Juliane (23) studies business administration at the International University of Applied Sciences Bad Honnef - Bonn (IUBH). Every morning before breakfast, she grabs her iPhone and reads her new e-mails, checks Facebook to see what her friends are up to and scans the latest headlines on Spiegel Online.
She then reads the local newspaper while eating muesli and drinking coffee. Juliane also uses numerous online databases to conduct research for her degree. She makes video calls with lecturers via Skype to get swift and direct feedback on certain topics for her final paper.
Is this the digital lifestyle or has it now become just a normal way of living? These days, the idea of living our everyday lives and communicating with colleagues, family and friends without electronic media is unthinkable. But it has also changed some rules of conduct. There are now books about e-etiquette, news sites about digital age and not to be forgotten: the etiquette literature classic by Adolph Freiherr Knigge.
We have put together a few guidelines for good manners in the digital world here: on social networking sites, in e-mails, video conferences or online chats with friends. For example, Juliane has never broken up with anyone digitally... She also appreciates how important printed content is in certain life situations. Here are a few tips on how to get along with people who still remember what it was like to send faxes back and forth:
If you are using a communication channel that is new to you, start by taking the time to simply observe and determine the fundamental rules of behavior.
You own a cell phone to stay in touch with people. It will annoy others if they can never get a hold of you. If you receive a call from an unknown number, answer it with your full name.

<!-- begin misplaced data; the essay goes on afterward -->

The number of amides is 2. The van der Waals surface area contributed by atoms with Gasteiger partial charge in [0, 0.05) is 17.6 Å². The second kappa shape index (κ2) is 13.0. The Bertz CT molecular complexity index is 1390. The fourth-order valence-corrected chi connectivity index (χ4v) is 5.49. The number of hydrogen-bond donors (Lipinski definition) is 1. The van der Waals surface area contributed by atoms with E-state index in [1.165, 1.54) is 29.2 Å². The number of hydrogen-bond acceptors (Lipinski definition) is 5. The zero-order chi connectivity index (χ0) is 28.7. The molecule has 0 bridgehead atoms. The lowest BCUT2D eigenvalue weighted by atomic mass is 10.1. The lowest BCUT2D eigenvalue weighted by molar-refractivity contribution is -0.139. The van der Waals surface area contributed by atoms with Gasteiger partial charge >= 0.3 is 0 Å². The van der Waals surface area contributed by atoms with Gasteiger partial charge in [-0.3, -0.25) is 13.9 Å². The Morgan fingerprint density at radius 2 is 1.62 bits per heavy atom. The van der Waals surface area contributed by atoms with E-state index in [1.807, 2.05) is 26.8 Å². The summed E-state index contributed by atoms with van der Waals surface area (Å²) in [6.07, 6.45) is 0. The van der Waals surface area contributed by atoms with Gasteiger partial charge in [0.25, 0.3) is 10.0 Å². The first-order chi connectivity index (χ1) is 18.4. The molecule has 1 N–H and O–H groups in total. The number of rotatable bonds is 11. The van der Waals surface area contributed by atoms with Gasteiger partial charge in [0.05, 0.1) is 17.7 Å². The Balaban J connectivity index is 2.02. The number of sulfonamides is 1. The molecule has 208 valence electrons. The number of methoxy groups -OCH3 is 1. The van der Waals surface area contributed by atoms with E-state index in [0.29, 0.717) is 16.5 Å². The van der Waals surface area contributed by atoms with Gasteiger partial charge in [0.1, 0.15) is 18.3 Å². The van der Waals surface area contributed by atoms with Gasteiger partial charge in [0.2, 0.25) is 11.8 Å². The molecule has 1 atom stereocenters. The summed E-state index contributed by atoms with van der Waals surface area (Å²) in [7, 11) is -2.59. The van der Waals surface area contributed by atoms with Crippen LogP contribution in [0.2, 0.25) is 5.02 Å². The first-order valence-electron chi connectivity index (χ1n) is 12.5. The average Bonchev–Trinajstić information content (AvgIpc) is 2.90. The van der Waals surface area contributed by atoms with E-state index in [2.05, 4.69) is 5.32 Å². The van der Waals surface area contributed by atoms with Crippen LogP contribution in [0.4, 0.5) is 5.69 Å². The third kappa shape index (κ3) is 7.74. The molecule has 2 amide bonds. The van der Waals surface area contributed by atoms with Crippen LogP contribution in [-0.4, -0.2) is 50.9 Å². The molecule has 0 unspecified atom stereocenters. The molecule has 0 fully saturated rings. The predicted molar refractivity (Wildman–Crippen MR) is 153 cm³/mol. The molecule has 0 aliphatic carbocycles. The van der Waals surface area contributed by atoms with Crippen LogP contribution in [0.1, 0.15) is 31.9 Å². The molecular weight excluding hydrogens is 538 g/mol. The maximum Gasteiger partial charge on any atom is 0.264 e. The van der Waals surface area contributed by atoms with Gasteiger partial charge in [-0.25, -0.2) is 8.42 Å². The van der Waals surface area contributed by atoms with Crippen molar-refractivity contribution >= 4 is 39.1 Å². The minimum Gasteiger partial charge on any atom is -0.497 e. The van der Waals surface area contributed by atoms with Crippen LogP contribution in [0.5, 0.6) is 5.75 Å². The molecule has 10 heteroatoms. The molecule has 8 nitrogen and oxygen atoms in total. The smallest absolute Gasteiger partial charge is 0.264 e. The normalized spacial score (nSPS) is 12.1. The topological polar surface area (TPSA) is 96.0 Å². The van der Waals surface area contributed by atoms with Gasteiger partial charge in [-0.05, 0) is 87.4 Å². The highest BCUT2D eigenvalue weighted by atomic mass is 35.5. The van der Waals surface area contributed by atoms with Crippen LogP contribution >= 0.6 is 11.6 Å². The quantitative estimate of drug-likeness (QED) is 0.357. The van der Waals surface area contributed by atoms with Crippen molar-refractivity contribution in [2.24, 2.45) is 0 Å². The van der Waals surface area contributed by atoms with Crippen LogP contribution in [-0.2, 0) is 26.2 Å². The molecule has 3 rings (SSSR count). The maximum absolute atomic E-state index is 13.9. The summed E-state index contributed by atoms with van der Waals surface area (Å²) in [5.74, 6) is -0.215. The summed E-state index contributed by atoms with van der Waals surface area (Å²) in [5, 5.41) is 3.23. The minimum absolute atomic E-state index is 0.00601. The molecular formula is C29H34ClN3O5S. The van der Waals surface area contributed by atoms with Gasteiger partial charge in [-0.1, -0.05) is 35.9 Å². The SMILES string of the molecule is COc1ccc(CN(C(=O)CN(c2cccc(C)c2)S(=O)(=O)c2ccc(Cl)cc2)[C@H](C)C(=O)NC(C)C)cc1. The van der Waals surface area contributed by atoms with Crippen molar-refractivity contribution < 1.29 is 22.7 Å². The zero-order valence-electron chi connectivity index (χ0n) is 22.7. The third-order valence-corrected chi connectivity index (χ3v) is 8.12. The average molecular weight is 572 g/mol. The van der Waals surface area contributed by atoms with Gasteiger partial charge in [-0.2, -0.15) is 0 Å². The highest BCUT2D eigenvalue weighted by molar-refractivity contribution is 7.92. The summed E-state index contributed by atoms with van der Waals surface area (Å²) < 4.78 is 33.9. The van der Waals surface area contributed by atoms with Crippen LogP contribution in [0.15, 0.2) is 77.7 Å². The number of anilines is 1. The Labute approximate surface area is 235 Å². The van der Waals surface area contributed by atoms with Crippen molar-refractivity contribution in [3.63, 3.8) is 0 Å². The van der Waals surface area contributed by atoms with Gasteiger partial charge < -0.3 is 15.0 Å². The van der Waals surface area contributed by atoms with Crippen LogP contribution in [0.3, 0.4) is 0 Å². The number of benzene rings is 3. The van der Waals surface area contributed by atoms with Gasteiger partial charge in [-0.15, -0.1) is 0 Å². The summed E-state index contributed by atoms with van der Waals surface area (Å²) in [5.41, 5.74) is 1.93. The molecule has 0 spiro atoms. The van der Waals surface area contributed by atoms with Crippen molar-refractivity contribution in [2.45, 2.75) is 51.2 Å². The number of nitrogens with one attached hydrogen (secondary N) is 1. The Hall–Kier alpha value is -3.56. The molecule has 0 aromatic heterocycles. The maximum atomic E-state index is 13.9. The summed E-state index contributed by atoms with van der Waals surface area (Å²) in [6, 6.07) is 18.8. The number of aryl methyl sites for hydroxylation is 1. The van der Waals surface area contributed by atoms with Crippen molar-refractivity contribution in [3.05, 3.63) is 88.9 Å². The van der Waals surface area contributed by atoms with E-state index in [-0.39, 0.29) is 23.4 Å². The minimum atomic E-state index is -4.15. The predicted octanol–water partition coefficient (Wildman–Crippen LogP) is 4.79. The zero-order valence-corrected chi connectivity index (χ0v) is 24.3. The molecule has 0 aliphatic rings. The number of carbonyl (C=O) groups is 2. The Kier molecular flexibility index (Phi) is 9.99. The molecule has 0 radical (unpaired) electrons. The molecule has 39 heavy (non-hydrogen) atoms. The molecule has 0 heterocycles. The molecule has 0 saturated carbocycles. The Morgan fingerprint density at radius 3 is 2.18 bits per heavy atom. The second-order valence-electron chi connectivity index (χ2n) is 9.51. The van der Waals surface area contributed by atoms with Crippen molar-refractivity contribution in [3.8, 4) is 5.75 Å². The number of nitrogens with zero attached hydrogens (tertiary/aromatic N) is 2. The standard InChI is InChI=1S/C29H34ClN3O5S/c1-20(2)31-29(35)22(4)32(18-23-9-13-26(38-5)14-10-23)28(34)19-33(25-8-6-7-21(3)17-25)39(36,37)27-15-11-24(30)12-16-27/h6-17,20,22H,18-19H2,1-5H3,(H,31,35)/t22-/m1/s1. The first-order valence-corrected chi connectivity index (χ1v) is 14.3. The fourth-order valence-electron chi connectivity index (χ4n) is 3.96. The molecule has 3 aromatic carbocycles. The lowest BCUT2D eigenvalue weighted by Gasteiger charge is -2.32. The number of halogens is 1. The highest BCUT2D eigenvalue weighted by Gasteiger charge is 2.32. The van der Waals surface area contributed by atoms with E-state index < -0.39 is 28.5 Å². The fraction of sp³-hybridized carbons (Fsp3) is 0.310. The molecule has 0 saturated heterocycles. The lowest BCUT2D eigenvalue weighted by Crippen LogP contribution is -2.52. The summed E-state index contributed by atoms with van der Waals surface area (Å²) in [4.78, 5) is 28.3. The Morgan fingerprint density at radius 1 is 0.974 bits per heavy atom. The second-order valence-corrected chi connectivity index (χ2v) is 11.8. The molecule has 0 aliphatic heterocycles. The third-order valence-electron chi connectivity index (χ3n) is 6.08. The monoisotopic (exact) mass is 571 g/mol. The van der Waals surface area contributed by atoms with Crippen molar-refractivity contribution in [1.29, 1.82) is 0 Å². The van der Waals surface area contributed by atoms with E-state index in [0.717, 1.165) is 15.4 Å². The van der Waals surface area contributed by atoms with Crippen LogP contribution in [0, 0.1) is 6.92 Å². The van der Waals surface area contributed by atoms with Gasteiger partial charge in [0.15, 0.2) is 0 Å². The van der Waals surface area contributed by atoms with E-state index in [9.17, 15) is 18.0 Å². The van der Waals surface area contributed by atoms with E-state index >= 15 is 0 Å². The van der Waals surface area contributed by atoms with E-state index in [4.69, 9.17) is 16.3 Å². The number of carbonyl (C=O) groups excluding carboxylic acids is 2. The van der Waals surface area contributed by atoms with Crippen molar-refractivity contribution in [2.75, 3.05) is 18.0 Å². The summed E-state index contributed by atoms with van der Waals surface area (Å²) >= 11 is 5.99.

Being online doesn’t necessarily mean someone is available. They may be in the middle of a presentation. Don’t rudely burst in by requesting a video call. Knock gently via chat first instead.
Online communication via e-mail
There are also a few rules to be aware of when communicating via e-mail. Do you know anyone who complains that they don’t receive enough e-mails? If anything, many people feel they are unable to get their inbox under control.
Keep your e-mails short and to the point. If you do write a long e-mail, don’t expect one of a similar length in return.
Ignore other people’s spelling errors, unless they have misspelled your name. Spelling mistakes in formal e-mails create a bad impression, whereas an error in informal e-mails can make you come across as more human :)
incorrectly punctuated, e-mails written, entirely in lower case make you look uneducated or lazy.
DIGITAL CORRESPONDANCE IN CAPITALS IS JUST LIKE SCREAMING AND IS ALSO DIFFICULT TO READ.
The subject line of an e-mail is like the label on a moving box. It should tell you what’s inside. Empty subject lines make it difficult to organize your inbox and find old e-mails again.
Be respectful of the recipient’s e-mail traffic: Sending e-mails with large file attachments is like traveling with excess baggage. It often slows down or even blocks the system.
Quickly confirm receipt of important e-mails if you need more time to respond. Let the person know when they can expect to receive your full reply.
Don’t write e-mails as though you are a robot. Always try to add some human warmth. It’s considered good form to begin and end an e-mail properly, regardless of time pressure.
FYI – don’t use any complicated abbreviations. (“For your information”).
Apologizing for e-mails sent to the wrong person will simply make the situation worse. Next time, think before you press send.
Don’t underestimate the power of the pen. A hand-written thank you note means more than a quickly typed message.
An endless chain of frustrated e-mails can be avoided with a quick telephone call.
This list could go on forever! What do you do? And what do you not do? Tell us about your experiences in the digital age!